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LibraryThing member niquetteb
An enchanted cloak is woven by fairies and given to a poor orphan girl. The fantastical adventures and oddities that surround the cloak take flight throughout the story.
LibraryThing member SoulFlower1981
I have been a fan of Baum's Oz series for a long time, so I decided it was about time to give some of his other works a chance. I found that my university had a copy of this particular book, so I checked it out. It was a rather interesting read because I realized I was so familiar with the
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characters of Oz that I was expecting for them to show up, but they never did. I applaud Baum for creating another world, even if it was never as popular as Oz. He creates a wonderful children's story here that has the exact charm as any of his stories about Oz. He truly is a wonderful writer and can drag you into the nonsense that he creates for these worlds with almost no effort.
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LibraryThing member ChazziFrazz
L. Frank Baum is well known for his book “The Wizard of Oz” and other books in the series.

The fairy tale takes place in the kingdom of Noland, next to the Kingdom of Ix. It is a tale of a boy who becomes king of Noland under unusual circumstance. He isn’t prepared for it, as he comes from a
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poor family and little education.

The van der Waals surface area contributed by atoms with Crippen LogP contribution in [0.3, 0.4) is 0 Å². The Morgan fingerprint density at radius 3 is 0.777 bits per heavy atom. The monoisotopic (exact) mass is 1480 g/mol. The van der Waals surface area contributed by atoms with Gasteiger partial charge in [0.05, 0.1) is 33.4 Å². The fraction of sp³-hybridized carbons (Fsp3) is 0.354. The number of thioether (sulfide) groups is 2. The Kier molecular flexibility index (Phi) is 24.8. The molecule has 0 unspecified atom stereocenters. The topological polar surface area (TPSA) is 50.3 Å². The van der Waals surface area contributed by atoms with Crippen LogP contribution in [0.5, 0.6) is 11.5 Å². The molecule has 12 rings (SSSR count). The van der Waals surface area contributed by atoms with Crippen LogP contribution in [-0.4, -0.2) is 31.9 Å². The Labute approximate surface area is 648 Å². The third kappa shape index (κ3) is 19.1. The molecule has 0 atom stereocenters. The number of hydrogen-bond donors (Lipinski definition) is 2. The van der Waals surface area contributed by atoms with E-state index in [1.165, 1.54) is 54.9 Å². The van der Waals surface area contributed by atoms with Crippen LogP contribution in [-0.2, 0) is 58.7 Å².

There is a magic wishing cloak, the Queen Zixi who wants the cloak, five high counselors – Tullydub, Tollydob, Tillydib, Tallydab and Tellydeb, the king’s valet Jikki, Aunt Rivette and more colourful and unusual characters. It is a fairy tale to the nth degree. Adventure, magic, comedy and more are found as you read.

What sets it off are the 90 illustrations from the original first publishing of the story. The story was serialized between 1904-1905 and the drawings were done for the serial. They are in black and white with much detail.
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LibraryThing member LynnMPK
One of Baum's best novels ,besides the Wizard of Oz books, this stand alone story is chock full of moral teachings that everyone (children and adults alike) should know. Some of them can be summarized as follows: Don't Be A Jerk. Be Careful What You Wish For. The Easy Way Is Not Always The Best Way.

Subjects

Language

Original language

English

Original publication date

1905

Physical description

256 p.; 8.5 inches

Pages

256

ISBN

0486226913 / 9780486226910

UPC

800759226917